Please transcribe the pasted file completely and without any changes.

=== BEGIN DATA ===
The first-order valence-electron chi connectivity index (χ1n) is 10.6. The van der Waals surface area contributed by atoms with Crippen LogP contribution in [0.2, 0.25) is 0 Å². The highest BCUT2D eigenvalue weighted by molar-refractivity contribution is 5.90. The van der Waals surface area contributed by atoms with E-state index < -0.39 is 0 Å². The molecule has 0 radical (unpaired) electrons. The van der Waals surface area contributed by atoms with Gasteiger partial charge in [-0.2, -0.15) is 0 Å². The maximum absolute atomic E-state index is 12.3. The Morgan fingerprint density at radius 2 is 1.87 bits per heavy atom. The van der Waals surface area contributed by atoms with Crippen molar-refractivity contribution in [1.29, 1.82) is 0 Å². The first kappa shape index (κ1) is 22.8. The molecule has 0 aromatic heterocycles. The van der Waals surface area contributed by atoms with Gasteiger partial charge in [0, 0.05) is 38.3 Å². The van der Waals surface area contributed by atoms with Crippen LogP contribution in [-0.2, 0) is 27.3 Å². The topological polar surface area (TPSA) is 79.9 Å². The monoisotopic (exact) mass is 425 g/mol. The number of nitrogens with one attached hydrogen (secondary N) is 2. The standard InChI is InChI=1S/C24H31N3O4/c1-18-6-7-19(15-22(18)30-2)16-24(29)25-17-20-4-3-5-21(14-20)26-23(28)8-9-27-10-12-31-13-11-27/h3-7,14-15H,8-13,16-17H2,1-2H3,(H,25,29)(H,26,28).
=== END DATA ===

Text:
The first-order valence-electron chi connectivity index (χ1n) is 10.6. The van der Waals surface area contributed by atoms with Crippen LogP contribution in [0.2, 0.25) is 0 Å². The highest BCUT2D eigenvalue weighted by molar-refractivity contribution is 5.90. The van der Waals surface area contributed by atoms with E-state index < -0.39 is 0 Å². The molecule has 0 radical (unpaired) electrons. The van der Waals surface area contributed by atoms with Gasteiger partial charge in [-0.2, -0.15) is 0 Å². The maximum absolute atomic E-state index is 12.3. The Morgan fingerprint density at radius 2 is 1.87 bits per heavy atom. The van der Waals surface area contributed by atoms with Crippen molar-refractivity contribution in [1.29, 1.82) is 0 Å². The first kappa shape index (κ1) is 22.8. The molecule has 0 aromatic heterocycles. The van der Waals surface area contributed by atoms with Gasteiger partial charge in [0, 0.05) is 38.3 Å². The van der Waals surface area contributed by atoms with Crippen LogP contribution in [-0.2, 0) is 27.3 Å². The topological polar surface area (TPSA) is 79.9 Å². The monoisotopic (exact) mass is 425 g/mol. The number of nitrogens with one attached hydrogen (secondary N) is 2. The standard InChI is InChI=1S/C24H31N3O4/c1-18-6-7-19(15-22(18)30-2)16-24(29)25-17-20-4-3-5-21(14-20)26-23(28)8-9-27-10-12-31-13-11-27/h3-7,14-15H,8-13,16-17H2,1-2H3,(H,25,29)(H,26,28).